The lis mota in the crime of perjury is the deliberate or intentional giving of false evidence in the court where such evidence is material.[16] The purpose of the rule on perjury is to avert the prevalence of corrupt assertion of a falsehood, under oath or affirmation, which constitutes an imposition upon the court and seriously exposes it to a miscarriage of justice.[17] Justice F. Moreno defines perjury as the willful and corrupt taking of a false oath, lawfully administered in a judicial proceeding or the course of justice in regard to a matter material to the issue or a point of inquiry.[18] Here, it was in the proceeding in the Office of the Election Officer in Bacolod City that the alleged untruthful statements of private respondents, denying that they have posted campaign paraphernalia before the election period, became material in deciding the issue of whether or not they violated the Omnibus Election Code.

To recall, Atty. Marsha Cordero as Investigating Officer and Election Officer IV of the Office of the Election Officer in Bacolod City, required private respondents to file their controverting evidence to the complaint filed by Victoria Delfin. It was that proceeding for which the purported false evidence was intended. Otherwise stated, it was in Bacolod where the criminal intent to assert a falsehood under oath became manifest. It is, therefore, the MTCC of Bacolod that has jurisdiction over the case for perjury.

Lastly, to hold that the Manila court has jurisdiction over the present case would open the floodgates to a judicial anarchy. To our mind, it is not the intent of our lawmakers that all perjury cases committed in relation to an election offense must be filed in Manila - the seat of the Law Department of COMELEC, which under the COMELEC Rules of Procedure conducts preliminary investigations in election offenses.[19] Surely, such situation will congest the dockets of courts in Manila. It will also be physically and financially burdensome on litigants nationwide, who must travel from remote areas just to pursue the course of justice in Manila. This scenario will inevitably discourage the prosecution of offenses of this nature - a situation which, to our mind, is not only unlikely, but an absurd one, farthest from the imagination of our legislators.

In sum, jurisdiction over the crime of perjury in the instant case is vested in the Municipal Trial Court in Cities of Bacolod City, where the affidavit constituting false evidence was filed. Accordingly, respondent judge erred and committed grave abuse of discretion in holding otherwise.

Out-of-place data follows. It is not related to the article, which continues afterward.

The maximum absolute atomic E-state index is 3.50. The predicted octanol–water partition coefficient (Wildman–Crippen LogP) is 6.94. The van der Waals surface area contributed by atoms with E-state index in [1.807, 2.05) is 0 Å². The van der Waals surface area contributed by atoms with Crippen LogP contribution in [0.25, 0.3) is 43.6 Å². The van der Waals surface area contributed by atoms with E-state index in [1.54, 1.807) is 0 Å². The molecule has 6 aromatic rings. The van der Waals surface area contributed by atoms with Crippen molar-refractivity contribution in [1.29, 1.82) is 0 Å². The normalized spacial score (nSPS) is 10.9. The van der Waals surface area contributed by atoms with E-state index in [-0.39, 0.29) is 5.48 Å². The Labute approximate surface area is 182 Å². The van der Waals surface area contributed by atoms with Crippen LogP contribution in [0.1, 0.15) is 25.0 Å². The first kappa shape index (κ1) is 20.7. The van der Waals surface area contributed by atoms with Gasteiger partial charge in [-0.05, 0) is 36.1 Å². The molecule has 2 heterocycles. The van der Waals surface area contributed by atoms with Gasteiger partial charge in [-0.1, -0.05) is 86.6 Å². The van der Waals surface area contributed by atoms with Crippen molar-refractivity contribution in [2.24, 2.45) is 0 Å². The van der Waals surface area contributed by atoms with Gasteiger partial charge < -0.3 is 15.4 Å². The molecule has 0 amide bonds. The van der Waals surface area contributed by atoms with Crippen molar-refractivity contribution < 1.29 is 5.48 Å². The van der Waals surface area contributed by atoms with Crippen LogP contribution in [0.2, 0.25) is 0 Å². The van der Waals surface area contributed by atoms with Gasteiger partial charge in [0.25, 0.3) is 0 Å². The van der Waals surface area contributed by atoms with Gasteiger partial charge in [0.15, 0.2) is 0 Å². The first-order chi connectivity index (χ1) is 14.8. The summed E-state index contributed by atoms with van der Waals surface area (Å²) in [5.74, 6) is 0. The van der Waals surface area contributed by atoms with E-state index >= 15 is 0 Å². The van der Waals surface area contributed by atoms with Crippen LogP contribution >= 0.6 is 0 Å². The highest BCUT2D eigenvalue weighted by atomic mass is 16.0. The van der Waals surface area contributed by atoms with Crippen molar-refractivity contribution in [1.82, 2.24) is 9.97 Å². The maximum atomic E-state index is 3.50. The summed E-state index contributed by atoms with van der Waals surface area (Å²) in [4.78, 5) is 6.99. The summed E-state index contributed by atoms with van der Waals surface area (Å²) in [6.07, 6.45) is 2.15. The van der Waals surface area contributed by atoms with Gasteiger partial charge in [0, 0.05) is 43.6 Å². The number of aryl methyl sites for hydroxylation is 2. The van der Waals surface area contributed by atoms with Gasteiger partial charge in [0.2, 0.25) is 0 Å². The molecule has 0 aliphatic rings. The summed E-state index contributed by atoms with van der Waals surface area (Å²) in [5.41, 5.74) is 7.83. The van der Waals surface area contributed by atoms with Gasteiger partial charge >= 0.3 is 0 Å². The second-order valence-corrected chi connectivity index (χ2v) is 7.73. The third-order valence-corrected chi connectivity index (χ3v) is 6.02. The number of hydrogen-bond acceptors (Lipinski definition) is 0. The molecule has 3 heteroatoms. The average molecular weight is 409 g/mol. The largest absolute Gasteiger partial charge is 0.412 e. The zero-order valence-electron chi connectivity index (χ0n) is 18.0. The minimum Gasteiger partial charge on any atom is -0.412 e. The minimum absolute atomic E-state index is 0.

WHEREFORE, the instant petition is GRANTED. The resolution of respondent Judge Demosthenes L. Magallanes dated August 3, 1999, and the order dated August 26, 1999, denying the motion for reconsideration filed by petitioner are hereby SET ASIDE. The Orders of MTCC, Bacolod City, dated July 27, 1998 and September 21, 1998, are REINSTATED. No costs.

SO ORDERED.

Bellosillo, (Chairman), Austria-Martinez, and Callejo, Sr., JJ., concur.



[1] Rollo, pp. 69-71.

[2] Id. at 75-76.

[3] Records, pp. 143-146,149-150.

[4] Art. 183. False testimony in other cases and perjury in solemn affirmation. - The penalty of arresto mayor in its maximum period to prision correccional in its minimum period shall be imposed upon any person who, knowingly make untruthful statements and not being included in the provisions of the next preceding articles, shall testify under oath, or make an affidavit, upon any material matter before a competent person authorized to administer an oath in cases in which the law so requires.

Any person who, in case of a solemn affirmation made in lieu of an oath, shall commit any of the falsehoods mentioned made in this and the three preceding articles of this section, shall suffer the respective penalties provided therein. (Emphasis ours.)

[5] Records, pp. 2-3.

[6] Rollo, pp. 27-36.

[7] Id. at 42.

[8] Id. at 43-62.

[9] Id. at 71.

[10] Id. at 75-76.

[11] Id. at 6.

[12] 30 Phil. 371 (1915).

[13] Rollo, p. 183.

[14] Supra, note 12, at 378.

[15] SEC 15. Place where action is to be instituted. -
(a) Subject to existing laws, the criminal action shall be instituted and tried in the court of the municipality or territory where the offense was committed or where any of its essential ingredients occurred.

x x x

[16] Supra, note 14.

[17] Reyes, The Revised Penal Code, Book II, 1998 Ed., p. 265.

[18] Moreno, Philippine Law Dictionary, 3rd Ed., p. 692. See also United States v. Estraña, 16 Phil 520, 529 (1910).

[19] Rule 34, Comelec Rules of Procedure – Prosecution of Election Offenses

SECTION 1. Authority of the Commission to Prosecute Election Offenses. – The Commission shall have the exclusive power to conduct preliminary investigation of all election offenses punishable under the election laws and to prosecute the same, except as may otherwise be provided by law.

x x x

SEC. 5. Referral for Preliminary Investigation. – If the complaint is initiated motu proprio by the Commission, or is filed with the Commission by any aggrieved party, it shall be referred to the Law Department for investigation. Upon direction of the Chairman of the Commission, the preliminary investigation may be delegated to any lawyer of said Department, or to any of the Regional Election Directors or Provincial Election Supervisors, or any lawyer of the Commission. (Emphasis supplied.)